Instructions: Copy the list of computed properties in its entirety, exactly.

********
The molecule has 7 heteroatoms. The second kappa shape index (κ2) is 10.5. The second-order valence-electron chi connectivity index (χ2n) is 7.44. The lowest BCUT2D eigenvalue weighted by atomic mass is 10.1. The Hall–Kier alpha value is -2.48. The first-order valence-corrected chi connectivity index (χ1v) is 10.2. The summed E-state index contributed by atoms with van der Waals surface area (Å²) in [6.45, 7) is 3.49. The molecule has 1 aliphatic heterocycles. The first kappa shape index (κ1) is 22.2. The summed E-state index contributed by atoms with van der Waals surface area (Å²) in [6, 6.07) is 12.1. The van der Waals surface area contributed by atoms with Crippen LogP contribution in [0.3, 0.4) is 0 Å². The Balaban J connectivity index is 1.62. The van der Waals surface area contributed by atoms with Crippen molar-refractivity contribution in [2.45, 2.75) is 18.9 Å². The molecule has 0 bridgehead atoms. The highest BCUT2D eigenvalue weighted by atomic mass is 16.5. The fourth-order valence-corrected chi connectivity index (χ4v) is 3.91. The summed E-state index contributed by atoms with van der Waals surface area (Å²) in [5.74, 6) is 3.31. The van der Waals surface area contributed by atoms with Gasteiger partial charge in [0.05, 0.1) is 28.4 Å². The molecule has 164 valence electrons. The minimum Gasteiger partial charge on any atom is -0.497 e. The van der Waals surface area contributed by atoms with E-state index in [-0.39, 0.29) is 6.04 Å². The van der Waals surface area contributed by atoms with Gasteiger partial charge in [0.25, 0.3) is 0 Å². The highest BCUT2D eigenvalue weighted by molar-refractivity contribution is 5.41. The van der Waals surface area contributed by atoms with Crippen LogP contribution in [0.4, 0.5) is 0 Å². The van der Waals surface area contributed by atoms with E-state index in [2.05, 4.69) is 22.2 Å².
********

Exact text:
The molecule has 7 heteroatoms. The second kappa shape index (κ2) is 10.5. The second-order valence-electron chi connectivity index (χ2n) is 7.44. The lowest BCUT2D eigenvalue weighted by atomic mass is 10.1. The Hall–Kier alpha value is -2.48. The first-order valence-corrected chi connectivity index (χ1v) is 10.2. The summed E-state index contributed by atoms with van der Waals surface area (Å²) in [6.45, 7) is 3.49. The molecule has 1 aliphatic heterocycles. The first kappa shape index (κ1) is 22.2. The summed E-state index contributed by atoms with van der Waals surface area (Å²) in [6, 6.07) is 12.1. The van der Waals surface area contributed by atoms with Crippen LogP contribution in [0.3, 0.4) is 0 Å². The Balaban J connectivity index is 1.62. The van der Waals surface area contributed by atoms with Crippen molar-refractivity contribution in [2.45, 2.75) is 18.9 Å². The molecule has 0 bridgehead atoms. The highest BCUT2D eigenvalue weighted by atomic mass is 16.5. The fourth-order valence-corrected chi connectivity index (χ4v) is 3.91. The summed E-state index contributed by atoms with van der Waals surface area (Å²) in [5.74, 6) is 3.31. The van der Waals surface area contributed by atoms with Gasteiger partial charge in [0.05, 0.1) is 28.4 Å². The molecule has 164 valence electrons. The minimum Gasteiger partial charge on any atom is -0.497 e. The van der Waals surface area contributed by atoms with E-state index in [-0.39, 0.29) is 6.04 Å². The van der Waals surface area contributed by atoms with Gasteiger partial charge in [0.25, 0.3) is 0 Å². The highest BCUT2D eigenvalue weighted by molar-refractivity contribution is 5.41. The van der Waals surface area contributed by atoms with Crippen LogP contribution in [0.4, 0.5) is 0 Å². The van der Waals surface area contributed by atoms with E-state index in [2.05, 4.69) is 22.2 Å².